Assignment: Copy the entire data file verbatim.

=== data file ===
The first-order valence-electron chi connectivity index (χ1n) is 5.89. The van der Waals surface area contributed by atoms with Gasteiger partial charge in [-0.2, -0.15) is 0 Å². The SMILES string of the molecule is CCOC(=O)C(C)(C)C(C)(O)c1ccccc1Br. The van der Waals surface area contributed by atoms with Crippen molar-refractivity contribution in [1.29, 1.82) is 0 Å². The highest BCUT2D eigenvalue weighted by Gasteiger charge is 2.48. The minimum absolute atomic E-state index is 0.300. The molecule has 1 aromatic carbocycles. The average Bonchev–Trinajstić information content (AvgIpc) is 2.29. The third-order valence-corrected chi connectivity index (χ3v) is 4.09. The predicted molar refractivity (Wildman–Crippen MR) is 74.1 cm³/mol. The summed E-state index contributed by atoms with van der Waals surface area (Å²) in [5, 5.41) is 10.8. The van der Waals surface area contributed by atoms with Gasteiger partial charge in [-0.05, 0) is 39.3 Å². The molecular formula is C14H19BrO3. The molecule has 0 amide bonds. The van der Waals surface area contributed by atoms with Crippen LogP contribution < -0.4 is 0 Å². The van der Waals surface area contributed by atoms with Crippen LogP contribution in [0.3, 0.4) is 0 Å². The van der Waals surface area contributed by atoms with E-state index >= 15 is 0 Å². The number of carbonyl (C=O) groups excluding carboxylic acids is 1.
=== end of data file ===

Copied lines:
The first-order valence-electron chi connectivity index (χ1n) is 5.89. The van der Waals surface area contributed by atoms with Gasteiger partial charge in [-0.2, -0.15) is 0 Å². The SMILES string of the molecule is CCOC(=O)C(C)(C)C(C)(O)c1ccccc1Br. The van der Waals surface area contributed by atoms with Crippen molar-refractivity contribution in [1.29, 1.82) is 0 Å². The highest BCUT2D eigenvalue weighted by Gasteiger charge is 2.48. The minimum absolute atomic E-state index is 0.300. The molecule has 1 aromatic carbocycles. The average Bonchev–Trinajstić information content (AvgIpc) is 2.29. The third-order valence-corrected chi connectivity index (χ3v) is 4.09. The predicted molar refractivity (Wildman–Crippen MR) is 74.1 cm³/mol. The summed E-state index contributed by atoms with van der Waals surface area (Å²) in [5, 5.41) is 10.8. The van der Waals surface area contributed by atoms with Gasteiger partial charge in [-0.05, 0) is 39.3 Å². The molecular formula is C14H19BrO3. The molecule has 0 amide bonds. The van der Waals surface area contributed by atoms with Crippen LogP contribution < -0.4 is 0 Å². The van der Waals surface area contributed by atoms with Crippen LogP contribution in [0.3, 0.4) is 0 Å². The van der Waals surface area contributed by atoms with E-state index >= 15 is 0 Å². The number of carbonyl (C=O) groups excluding carboxylic acids is 1.